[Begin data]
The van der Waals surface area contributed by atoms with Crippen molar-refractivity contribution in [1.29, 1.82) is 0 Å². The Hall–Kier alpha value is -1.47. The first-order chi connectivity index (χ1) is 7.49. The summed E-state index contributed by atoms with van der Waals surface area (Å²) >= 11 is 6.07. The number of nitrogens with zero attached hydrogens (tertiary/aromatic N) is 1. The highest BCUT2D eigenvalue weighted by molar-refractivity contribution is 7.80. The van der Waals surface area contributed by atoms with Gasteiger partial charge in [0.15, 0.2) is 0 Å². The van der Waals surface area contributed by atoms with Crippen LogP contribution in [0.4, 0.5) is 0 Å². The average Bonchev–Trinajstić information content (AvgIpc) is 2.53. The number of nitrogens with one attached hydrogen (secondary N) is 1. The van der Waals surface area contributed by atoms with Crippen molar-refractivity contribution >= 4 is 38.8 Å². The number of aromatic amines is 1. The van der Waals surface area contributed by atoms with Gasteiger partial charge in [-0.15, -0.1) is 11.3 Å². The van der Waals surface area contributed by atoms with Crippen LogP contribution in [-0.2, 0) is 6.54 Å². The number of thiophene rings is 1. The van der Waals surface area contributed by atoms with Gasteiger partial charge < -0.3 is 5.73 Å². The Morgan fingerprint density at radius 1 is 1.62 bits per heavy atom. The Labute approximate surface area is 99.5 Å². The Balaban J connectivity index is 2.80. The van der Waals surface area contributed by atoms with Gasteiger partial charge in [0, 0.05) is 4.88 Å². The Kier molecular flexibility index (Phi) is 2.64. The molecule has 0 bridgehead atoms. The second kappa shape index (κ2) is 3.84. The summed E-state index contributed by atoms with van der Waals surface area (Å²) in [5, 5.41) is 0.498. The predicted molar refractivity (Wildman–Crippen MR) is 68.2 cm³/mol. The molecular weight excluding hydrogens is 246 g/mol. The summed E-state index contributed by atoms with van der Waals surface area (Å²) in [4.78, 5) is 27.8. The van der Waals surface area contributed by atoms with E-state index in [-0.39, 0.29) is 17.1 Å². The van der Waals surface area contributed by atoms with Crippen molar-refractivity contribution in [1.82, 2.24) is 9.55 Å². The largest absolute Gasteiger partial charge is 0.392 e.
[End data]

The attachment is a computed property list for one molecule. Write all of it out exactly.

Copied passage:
The van der Waals surface area contributed by atoms with Crippen molar-refractivity contribution in [1.29, 1.82) is 0 Å². The Hall–Kier alpha value is -1.47. The first-order chi connectivity index (χ1) is 7.49. The summed E-state index contributed by atoms with van der Waals surface area (Å²) >= 11 is 6.07. The number of nitrogens with zero attached hydrogens (tertiary/aromatic N) is 1. The highest BCUT2D eigenvalue weighted by molar-refractivity contribution is 7.80. The van der Waals surface area contributed by atoms with Gasteiger partial charge in [0.15, 0.2) is 0 Å². The van der Waals surface area contributed by atoms with Crippen LogP contribution in [0.4, 0.5) is 0 Å². The average Bonchev–Trinajstić information content (AvgIpc) is 2.53. The number of nitrogens with one attached hydrogen (secondary N) is 1. The van der Waals surface area contributed by atoms with Crippen molar-refractivity contribution >= 4 is 38.8 Å². The number of aromatic amines is 1. The van der Waals surface area contributed by atoms with Gasteiger partial charge in [-0.15, -0.1) is 11.3 Å². The van der Waals surface area contributed by atoms with Crippen LogP contribution in [-0.2, 0) is 6.54 Å². The number of thiophene rings is 1. The van der Waals surface area contributed by atoms with Gasteiger partial charge < -0.3 is 5.73 Å². The Morgan fingerprint density at radius 1 is 1.62 bits per heavy atom. The Labute approximate surface area is 99.5 Å². The Balaban J connectivity index is 2.80. The van der Waals surface area contributed by atoms with Gasteiger partial charge in [0, 0.05) is 4.88 Å². The Kier molecular flexibility index (Phi) is 2.64. The molecule has 0 bridgehead atoms. The second kappa shape index (κ2) is 3.84. The summed E-state index contributed by atoms with van der Waals surface area (Å²) in [5, 5.41) is 0.498. The predicted molar refractivity (Wildman–Crippen MR) is 68.2 cm³/mol. The molecular weight excluding hydrogens is 246 g/mol. The summed E-state index contributed by atoms with van der Waals surface area (Å²) in [4.78, 5) is 27.8. The van der Waals surface area contributed by atoms with E-state index in [-0.39, 0.29) is 17.1 Å². The van der Waals surface area contributed by atoms with Crippen molar-refractivity contribution in [1.82, 2.24) is 9.55 Å². The largest absolute Gasteiger partial charge is 0.392 e.